Highly recommended

N10 Review - Stereophile

Triggered by Larry Greenhill's review of Tannoy's TS2.12 subwoofer in February, where he mentioned using a performance of Beethoven's Symphony 7 by Michael Tilson Thomas and the San Francisco Symphony, I downloaded the files and dragged'n'dropped them on to one of the N10's internal drives. LG had auditioned the DSD64 files, but as the SFSO lists the provenance of the recording as being 24-bit PCM at 96kHz, that's what I bought. (Why move a step further away from the original format?) From the opening declamatory chord through the glorious melodies in the first movement, the shuffling rhythm in the second movement, the joyous scherzo, to the triumphant horns in the final movement, the symphony that Richard Wagner called Beethoven's "apotheosis of the dance," sourced from the Aurender, had me glued to my seat, though with feet tapping.

I switched to the Antipodes DX Reference playing the same FLAC files and was hard put to hear any change in the sound. The Antipodes server's superbly palpable imaging was matched by the Aurender's. Both effortlessly connected me with the music of "I Say," from Happy Rhodes's 1993 EP, HR5 (16/44.1 ALAC, Aural Gratification). (A shout-out to Jon Iverson for turning me on to this idiosyncratic singer in his January review of the Apogee Groove headphone amplifier.) Using all of her four-octave range, Rhodes has laid down multiple vocal lines over a haunting, chugging, gamelan-esque instrumental backing. As I'd connected the N10 to the PS Audio DirectStream DAC via both USB and S/PDIF coaxial links, I could play this hypnotic song over and over with the Aurender app, ostensibly to compare the sounds of the different outputs, but actually just to groove on the groove. I heard no meaningful differences.

I did hear a difference between a DSD file played natively via USB and transcoded in real time to 176.4kHz PCM via S/PDIF. When I played the "Moonlight," from Peter Takács's complete cycle of Beethoven's piano sonatas (DSD64 files, Cambria Master Recordings), the DSD version was louder. Checking with a DSD64 1kHz tone, I confirmed the level difference: a very audible 6.5dB. Peculiarly, with a DSD128 file, the difference was smaller, with a level reduction for the PCM version of just 0.72dB. (Perhaps the digital filter that transcodes DSD to PCM reduces the level to avoid the possibility of peak clipping, but why, then, the difference in level between DSD64 and DSD128 files?) Once I'd adjusted for the level difference with the Beethoven sonata, the difference between DSD and PCM was very difficult to hear—if at all.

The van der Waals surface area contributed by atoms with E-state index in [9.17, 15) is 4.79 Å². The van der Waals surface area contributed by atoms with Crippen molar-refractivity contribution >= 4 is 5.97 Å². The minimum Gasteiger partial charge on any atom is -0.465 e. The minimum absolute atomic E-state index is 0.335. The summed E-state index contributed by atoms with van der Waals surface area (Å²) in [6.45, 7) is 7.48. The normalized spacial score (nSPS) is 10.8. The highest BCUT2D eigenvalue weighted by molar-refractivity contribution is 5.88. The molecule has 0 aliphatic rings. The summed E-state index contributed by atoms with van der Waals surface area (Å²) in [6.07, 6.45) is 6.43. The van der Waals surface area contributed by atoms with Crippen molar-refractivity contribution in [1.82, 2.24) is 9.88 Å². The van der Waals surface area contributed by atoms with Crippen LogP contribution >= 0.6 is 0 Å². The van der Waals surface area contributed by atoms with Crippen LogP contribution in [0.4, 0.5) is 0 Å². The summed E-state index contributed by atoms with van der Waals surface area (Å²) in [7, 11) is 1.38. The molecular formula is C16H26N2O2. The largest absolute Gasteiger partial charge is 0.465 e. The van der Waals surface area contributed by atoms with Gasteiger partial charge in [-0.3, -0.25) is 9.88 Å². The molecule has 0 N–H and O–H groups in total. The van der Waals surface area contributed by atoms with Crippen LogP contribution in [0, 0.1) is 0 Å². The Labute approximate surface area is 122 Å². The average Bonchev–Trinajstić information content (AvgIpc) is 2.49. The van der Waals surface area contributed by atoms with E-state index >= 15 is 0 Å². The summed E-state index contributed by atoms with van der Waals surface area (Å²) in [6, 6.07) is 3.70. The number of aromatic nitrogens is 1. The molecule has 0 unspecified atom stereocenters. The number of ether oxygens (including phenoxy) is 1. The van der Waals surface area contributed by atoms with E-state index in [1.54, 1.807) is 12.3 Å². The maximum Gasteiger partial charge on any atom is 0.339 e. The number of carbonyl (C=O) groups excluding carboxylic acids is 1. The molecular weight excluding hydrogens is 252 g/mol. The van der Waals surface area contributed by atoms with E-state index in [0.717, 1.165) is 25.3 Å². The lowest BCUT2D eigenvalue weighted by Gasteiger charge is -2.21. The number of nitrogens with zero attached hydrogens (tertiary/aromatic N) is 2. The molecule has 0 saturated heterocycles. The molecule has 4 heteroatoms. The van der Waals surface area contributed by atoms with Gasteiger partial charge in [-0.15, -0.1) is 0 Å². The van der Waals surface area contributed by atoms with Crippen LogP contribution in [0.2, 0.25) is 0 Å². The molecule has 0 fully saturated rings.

Over the past year, I've been working my way through The Decca Sound: The Analogue Years—a boxed set of classic classical recordings from the English record company (50 CDs, Decca 001934702)—ripping the CDs to ALAC files as I do so. An album from this collection that I keep returning to is Clifford Curzon's performance of Brahms's Piano Concerto 1 with the London Symphony conducted by George Szell, which is displacing in my affections Emil Gilels's 1972 version, with Eugen Jochum and the Berlin Philharmonic. Recorded in London's Kingsway Hall in 1962, by Decca's A team of producer John Culshaw and engineer Kenneth Wilkinson, this recording has a bold, upfront balance. Nevertheless, with the files played on the Aurender feeding USB data to the PS Audio DirectStream DAC, Curzon's arpeggiated musings in the slow movement still sounded magically mysterious. This server is a keeper.

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